There Is No Other by Michelle Lauren Kay

            Today Claudette is wearing her pale blue suit with the power shoulders and extermination strength Happy in her quest to win the scent war with Red Jeans Ronnie down the hall. “Did you watch Obama last night on The Celebrity Apprentice?” She looms over my desk, having just greeted me with a few morning duties: Print the overdue payment notices, Call the toner guy, Research a better price for Windex – she doesn’t know I just refill the bottle with organic stuff and a few drops of blue food coloring.

            “Missed it,” I reply, multicoloured snowflakes falling behind my 6 AM eyes. “Why? What was his schtick?”

            “Well, it wasn’t so much a schtick,” says Claudette, clearly touched by the show and wanting to touch me in the same way. “The teams had to plan a political event…” Over the warm-up hum of the computer, Claudette gains enthusiasm, “and Team Hope beat Team Change because they planned this event called Bank Buster where all the big banks had to attend and the CEOs would be put into dunk tanks to raise money for charity. Obama loved it! He said it would give the banks a new way to get in touch with the American people. And it is, don’t you think, Audra?” 

            “Sounds fab,” I say, checking my email. Two new messages from Kove.

SUBJECT: The Eagle Has Landed

 I’ve always wanted to say that.

SUBJECT: Meet at five downstairs

I’m dumpstering some rolls of paper from Staples. Scavenge 3 packs of labels, 6 markers, and 4 ink cartridges if you can get them past Block Parent.

            (Block Parent our code word for Claudette due to her instinctual neighbourhood watch personality.)

            “Such a good looking family…” Claudette daydreams about a black version of herself, fingering the drooping tulips on the desk ledge until the stack of papers she’s holding catches her eye. She wants to revise them – now, her workaholism gnawing. “Well,” she holds up the papers and gives them a few spanks. “Busy, busy, busy.”

            I should be. She always is.

            “Don’t forget to reformat those files,” she adds.

            I’m boss here. It’s important that we both remember that. Even when I need someone to talk to.

            “Ola, Audra. Cómo estás?” Spence from accounting tips his imaginary hat to me as he passes. I often wonder what type of hat it is. A fedora? A beanie? Maybe a court jester hat. “Jjjjust another day,” he marches onward, elbows first.

            In the Groundhog Day of the office, I seem to have the same conversations with people daily, like in The Legend of Zelda when Link ventures into some shrubbery or behind a secret wall to encounter a merchant or an old lady who tells him the same clue each time: “the last I saw the princess she was running through the woods. Good luck on your quest, young soldier.”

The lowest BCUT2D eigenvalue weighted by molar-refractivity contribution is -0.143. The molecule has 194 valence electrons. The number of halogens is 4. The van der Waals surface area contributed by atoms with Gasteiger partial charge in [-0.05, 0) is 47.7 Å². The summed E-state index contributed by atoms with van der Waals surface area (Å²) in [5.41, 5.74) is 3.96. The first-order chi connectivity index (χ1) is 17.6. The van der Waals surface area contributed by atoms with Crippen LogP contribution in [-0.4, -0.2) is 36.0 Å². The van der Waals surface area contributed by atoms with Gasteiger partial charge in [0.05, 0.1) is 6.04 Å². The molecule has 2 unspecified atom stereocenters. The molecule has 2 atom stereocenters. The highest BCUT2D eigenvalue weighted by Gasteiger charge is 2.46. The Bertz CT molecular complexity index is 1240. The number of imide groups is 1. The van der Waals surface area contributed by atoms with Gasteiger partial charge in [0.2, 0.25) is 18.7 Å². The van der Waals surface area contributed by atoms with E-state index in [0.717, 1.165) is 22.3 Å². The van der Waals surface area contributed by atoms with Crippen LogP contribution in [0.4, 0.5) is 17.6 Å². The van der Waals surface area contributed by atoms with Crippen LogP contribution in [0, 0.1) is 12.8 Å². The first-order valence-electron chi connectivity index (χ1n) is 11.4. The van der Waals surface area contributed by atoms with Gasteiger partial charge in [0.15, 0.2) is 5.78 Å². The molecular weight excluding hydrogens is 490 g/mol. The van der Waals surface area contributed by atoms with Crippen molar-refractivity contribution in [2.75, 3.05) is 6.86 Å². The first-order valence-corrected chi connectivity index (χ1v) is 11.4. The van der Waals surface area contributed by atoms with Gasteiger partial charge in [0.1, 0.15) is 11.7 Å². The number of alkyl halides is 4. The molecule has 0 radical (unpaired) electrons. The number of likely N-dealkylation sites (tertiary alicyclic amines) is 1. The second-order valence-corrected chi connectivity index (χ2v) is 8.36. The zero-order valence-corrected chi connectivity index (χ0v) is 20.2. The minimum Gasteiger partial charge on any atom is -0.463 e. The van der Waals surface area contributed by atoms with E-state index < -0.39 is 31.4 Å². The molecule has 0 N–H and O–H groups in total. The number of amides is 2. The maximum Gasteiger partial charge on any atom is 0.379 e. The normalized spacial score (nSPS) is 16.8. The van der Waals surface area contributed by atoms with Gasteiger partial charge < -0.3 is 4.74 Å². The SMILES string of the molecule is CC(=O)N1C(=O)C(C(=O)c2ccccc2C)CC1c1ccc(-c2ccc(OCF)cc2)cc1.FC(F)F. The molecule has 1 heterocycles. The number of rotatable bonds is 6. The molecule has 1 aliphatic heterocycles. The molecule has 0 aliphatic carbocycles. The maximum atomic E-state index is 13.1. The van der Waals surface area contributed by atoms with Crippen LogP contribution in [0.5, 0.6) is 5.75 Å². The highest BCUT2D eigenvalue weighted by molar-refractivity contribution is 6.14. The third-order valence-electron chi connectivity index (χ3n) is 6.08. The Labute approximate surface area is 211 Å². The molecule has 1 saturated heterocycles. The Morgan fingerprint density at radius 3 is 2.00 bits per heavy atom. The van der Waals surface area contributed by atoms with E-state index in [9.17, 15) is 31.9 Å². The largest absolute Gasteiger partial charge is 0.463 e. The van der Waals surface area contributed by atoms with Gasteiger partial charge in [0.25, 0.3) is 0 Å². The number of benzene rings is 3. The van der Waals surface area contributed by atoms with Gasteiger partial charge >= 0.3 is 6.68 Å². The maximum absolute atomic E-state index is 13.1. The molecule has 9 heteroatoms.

“Morning, Audra. Have anything fun planned for tonight?” Red Jeans Ronnie delivers her line as she breezes past in a burst of buttery daffodil. Usually I’m annoyed at the effort of having to make something up when I have no plans. Just watching a movie, I usually tell her.

            “Just watching a movie,” I call down the hall.

            She never asks which one, thankfully. It’s not in the script.

            I swivel my chair over to my arthritis-inducing keyboard and use half my brain to check Outlook while I send some personal faxes. Then, after a somewhat lengthy chat with Denver the toner guy – the conversation veering from laser printers to Lasik eye surgery to why only 20/20 and not 100/100?, then some stealth Windex apothecary followed by printing the Auschwitz list of poor suckers about to be sent off to collection companies to be illegally threatened with legal ramification, I head upstairs to the stock room where we keep, among other things, the outdated celebrity cell phone models, such as the Hannah Antennae and the Katie Roams, and I dial Kove.

            “NBC,” he answers in xylophone song. “Never Been Cool.”  

            “They’re having a board meeting with ex-employees of Rogers, T-Mobile, and Bell at around five,” I cut to the chase. “There will be some dirt-digging, some schmoozing, and then it’s ours. How’s your day?” I rest an elbow on The Where The Fuck Does This Go Shelf, someone having thoughtfully masking-taped the shelf containing ceiling fan parts, a few banana-yellow Blueteeth, and a beat up copy of Scarlett

            “Well… I got caught dumpstering some day-old bread from Cob’s by a chick who worked there. She was far more tripped out about it than I was. You?”

            “Just hiding the bodies.”

            “Audra, you know I don’t judge you for selling your soul.”